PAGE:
The dead woman was Doris Jean Silver Ostreicher, a 22-year-old heiress. Doris had made front page news when she eloped in a "fairy tale romance" with Earl Ostreicher, a 29-year-old motorcycle cop from Miami Beach, in late June of 1955. Ostreicher was the son of a Chicago fuel dealer. He held that he'd not known that his beautiful red-haired bride was wealthy. She'd told him, he said, that her father was a butcher, not vice president of the Food Fair chain of grocery stores.
But fairy tale romances don't always lead to fairy tale marriages. Within a few weeks, Doris evidently was disillusioned, and had separated from her husband, returning to her family's Philadelphia home.
On August 23 and 24, Doris' mother, Gertrude Silver, had taken her daughter to an obstetrician, Dr. Jacob Hoffman. Mrs. Silver had been "very unhappy" about the possibility that her daughter was pregnant. Hoffman himself was not certain that Doris was pregnant, since at that time a 6-week pregnancy was difficult to definitively diagnose.
Hoffman didn't indicate that Mrs. Silver was seeking an abortion for Doris, but seek one she did, taking her to the Schwartz's apartment on August 24. Somebody had used some sort of instrument, augmented with some "vegetable compound" to try to induce an abortion. Within an hour, Doris reported feeling unwell, along with chest pains. She collapsed and died. Her pregnancy, along with the attempt to abort the baby, was confirmed at autopsy. She had died from collapsed lungs and overwhelming shock.
When police searched the Schwartz apartment, they found abortion instruments there, including syringes, medications, dry mustard, absorbent cotton, mineral oil, and olive oil, along with a metal tube that was believed to be the fatal instrument in Doris' abortion.
Rosalie Schwartz had tried to claim that she and her husband had known the Silver family for at least ten years, but Doris' father, Herman, indicated that he'd never seen or heard of either of the Schwartzes.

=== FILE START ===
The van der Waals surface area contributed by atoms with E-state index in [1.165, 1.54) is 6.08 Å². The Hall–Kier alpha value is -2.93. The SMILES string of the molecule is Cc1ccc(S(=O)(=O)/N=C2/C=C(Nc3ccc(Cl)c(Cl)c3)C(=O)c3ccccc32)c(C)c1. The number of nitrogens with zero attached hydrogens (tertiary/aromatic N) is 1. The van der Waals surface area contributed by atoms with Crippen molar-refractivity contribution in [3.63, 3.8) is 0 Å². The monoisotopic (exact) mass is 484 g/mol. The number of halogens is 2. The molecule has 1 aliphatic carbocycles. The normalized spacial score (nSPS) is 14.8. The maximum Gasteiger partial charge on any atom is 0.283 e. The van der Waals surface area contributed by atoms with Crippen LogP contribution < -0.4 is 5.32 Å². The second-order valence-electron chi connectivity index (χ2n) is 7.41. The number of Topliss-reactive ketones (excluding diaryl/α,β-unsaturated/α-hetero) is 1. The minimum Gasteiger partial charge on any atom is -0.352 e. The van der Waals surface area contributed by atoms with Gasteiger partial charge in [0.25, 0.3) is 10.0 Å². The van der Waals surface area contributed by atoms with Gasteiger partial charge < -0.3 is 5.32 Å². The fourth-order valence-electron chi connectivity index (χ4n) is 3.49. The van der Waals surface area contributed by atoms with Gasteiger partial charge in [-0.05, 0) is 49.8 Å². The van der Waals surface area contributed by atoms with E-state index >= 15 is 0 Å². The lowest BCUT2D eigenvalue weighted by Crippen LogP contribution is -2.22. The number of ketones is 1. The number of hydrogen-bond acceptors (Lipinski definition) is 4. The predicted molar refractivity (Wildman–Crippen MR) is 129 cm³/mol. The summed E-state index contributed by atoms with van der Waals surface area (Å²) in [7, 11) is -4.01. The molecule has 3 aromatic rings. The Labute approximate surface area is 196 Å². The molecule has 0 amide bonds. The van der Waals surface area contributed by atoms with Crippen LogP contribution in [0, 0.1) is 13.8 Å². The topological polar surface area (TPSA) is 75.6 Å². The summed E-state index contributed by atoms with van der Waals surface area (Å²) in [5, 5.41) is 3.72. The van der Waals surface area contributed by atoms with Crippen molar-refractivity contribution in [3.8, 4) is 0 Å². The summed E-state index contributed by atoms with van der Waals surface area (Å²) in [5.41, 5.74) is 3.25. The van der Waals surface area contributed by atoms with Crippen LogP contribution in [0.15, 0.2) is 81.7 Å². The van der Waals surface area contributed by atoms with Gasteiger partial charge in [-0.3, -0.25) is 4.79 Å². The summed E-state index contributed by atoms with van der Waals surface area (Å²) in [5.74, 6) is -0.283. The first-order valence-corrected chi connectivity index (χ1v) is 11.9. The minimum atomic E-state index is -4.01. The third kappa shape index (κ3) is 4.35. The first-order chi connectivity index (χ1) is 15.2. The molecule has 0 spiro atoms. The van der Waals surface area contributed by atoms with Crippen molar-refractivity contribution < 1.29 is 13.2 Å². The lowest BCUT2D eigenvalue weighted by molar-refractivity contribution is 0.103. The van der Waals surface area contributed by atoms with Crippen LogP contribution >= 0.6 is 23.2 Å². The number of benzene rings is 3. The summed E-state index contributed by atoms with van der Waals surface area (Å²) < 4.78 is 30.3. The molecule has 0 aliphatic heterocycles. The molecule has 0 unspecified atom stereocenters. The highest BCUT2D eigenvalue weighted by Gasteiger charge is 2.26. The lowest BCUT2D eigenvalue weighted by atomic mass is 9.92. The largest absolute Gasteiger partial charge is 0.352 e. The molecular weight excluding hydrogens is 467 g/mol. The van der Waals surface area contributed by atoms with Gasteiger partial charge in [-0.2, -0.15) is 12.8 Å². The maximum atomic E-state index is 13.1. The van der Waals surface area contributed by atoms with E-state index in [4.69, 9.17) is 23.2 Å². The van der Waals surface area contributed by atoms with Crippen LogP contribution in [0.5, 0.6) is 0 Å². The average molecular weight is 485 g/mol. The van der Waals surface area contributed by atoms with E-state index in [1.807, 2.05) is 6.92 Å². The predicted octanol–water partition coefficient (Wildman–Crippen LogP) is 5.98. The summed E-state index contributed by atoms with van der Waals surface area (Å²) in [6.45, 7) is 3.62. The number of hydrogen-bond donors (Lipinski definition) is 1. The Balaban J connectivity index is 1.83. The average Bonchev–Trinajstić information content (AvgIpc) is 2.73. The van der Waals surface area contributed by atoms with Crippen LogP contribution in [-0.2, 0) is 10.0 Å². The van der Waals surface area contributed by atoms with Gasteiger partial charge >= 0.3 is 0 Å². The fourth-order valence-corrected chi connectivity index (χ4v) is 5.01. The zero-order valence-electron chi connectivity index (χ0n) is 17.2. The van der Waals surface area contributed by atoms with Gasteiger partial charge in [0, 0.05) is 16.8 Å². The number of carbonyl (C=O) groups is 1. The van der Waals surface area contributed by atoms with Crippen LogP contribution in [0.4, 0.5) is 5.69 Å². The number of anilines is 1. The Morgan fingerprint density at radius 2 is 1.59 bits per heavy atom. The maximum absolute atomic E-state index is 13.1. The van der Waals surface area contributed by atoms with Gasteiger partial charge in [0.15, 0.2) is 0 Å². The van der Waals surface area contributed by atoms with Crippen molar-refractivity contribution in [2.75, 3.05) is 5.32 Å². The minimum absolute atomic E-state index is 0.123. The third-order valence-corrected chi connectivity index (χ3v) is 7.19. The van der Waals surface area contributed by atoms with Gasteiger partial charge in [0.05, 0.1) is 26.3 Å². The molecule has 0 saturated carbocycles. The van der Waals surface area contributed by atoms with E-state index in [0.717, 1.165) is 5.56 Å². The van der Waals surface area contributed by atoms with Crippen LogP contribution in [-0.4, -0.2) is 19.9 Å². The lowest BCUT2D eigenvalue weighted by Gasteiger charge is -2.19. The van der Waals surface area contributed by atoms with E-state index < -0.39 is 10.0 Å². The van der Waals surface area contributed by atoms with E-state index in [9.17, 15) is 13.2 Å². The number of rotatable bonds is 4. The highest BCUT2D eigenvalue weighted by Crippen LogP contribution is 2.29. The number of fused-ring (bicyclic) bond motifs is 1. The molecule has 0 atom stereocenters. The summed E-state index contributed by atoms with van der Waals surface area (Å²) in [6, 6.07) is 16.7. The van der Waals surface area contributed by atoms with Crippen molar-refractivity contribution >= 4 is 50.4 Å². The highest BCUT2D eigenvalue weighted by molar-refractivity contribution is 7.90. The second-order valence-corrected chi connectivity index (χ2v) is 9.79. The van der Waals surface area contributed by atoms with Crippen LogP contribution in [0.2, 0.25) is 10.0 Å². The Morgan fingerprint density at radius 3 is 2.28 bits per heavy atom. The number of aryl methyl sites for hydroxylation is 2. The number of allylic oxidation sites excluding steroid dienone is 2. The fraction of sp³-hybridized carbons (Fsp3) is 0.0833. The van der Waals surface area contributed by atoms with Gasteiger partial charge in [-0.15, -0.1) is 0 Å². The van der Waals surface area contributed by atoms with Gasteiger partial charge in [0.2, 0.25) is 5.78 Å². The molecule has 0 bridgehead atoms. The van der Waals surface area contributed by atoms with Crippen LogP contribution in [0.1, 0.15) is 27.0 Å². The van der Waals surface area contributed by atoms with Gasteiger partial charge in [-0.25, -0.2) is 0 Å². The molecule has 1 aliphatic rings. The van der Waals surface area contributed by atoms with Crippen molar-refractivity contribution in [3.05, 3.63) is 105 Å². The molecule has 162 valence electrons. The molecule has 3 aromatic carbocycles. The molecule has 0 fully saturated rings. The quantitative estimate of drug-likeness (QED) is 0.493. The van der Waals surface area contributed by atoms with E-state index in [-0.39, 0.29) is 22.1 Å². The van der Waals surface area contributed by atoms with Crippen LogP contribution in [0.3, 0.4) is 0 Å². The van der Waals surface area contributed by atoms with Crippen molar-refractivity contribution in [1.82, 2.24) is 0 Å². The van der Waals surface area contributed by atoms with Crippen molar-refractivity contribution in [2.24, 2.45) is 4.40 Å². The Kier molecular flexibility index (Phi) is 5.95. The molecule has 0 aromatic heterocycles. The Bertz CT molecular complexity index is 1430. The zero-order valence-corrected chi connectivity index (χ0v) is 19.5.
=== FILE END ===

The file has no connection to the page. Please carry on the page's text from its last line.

The Schwartzes pleaded no contest for their role in the young woman's death. Rosalie got a sentence of indeterminate length, while Milton was sentenced to 3-10 years. Both were paroled after 11 months, based on a "pathetic" letter from their grown son asking that his parents be freed in time for Christmas.
Doris' mother, who was hospitalized for "bereavement shock" in the early days after her daughter's death, was charged as an accessory. She was fined and given a suspended sentence for her role in her daughter's death. The judge said that he considered the memory of how her daughter had died "substantial punishment."
Well over 70% of the time.
Roughly half of the time.
About 1/3 of the time.
Less than 10% of the time.
Doris was not the only wealthy woman to die at the hands of an abortionist. Florence Nimick Schnoor, wealthy grand-niece of Andrew Carnegie, arranged a "brutal and inept" illegal abortion for herself in 1942; the perpetrator was never caught. Jane Ward, heiress of the Drake Bakeries fortune, managed to find a physician who fatally bungled her abortion in 1947. Did fear of discovery lead some wealthy women to "slum it" when seeking abortionists? Was there an aspect of deliberately courting danger as a way of self-punishment? Was it sheer crummy luck that led them to quackery, like when Barbara Lofrumento's parents chose a Princeton graduate and got a butcher? Perhaps each dynamic could play a different role in different women's deaths.
For more on pre-legalization abortion, see The Bad Old Days of Abortion
For more abortion deaths, visit the Cemetery of Choice:
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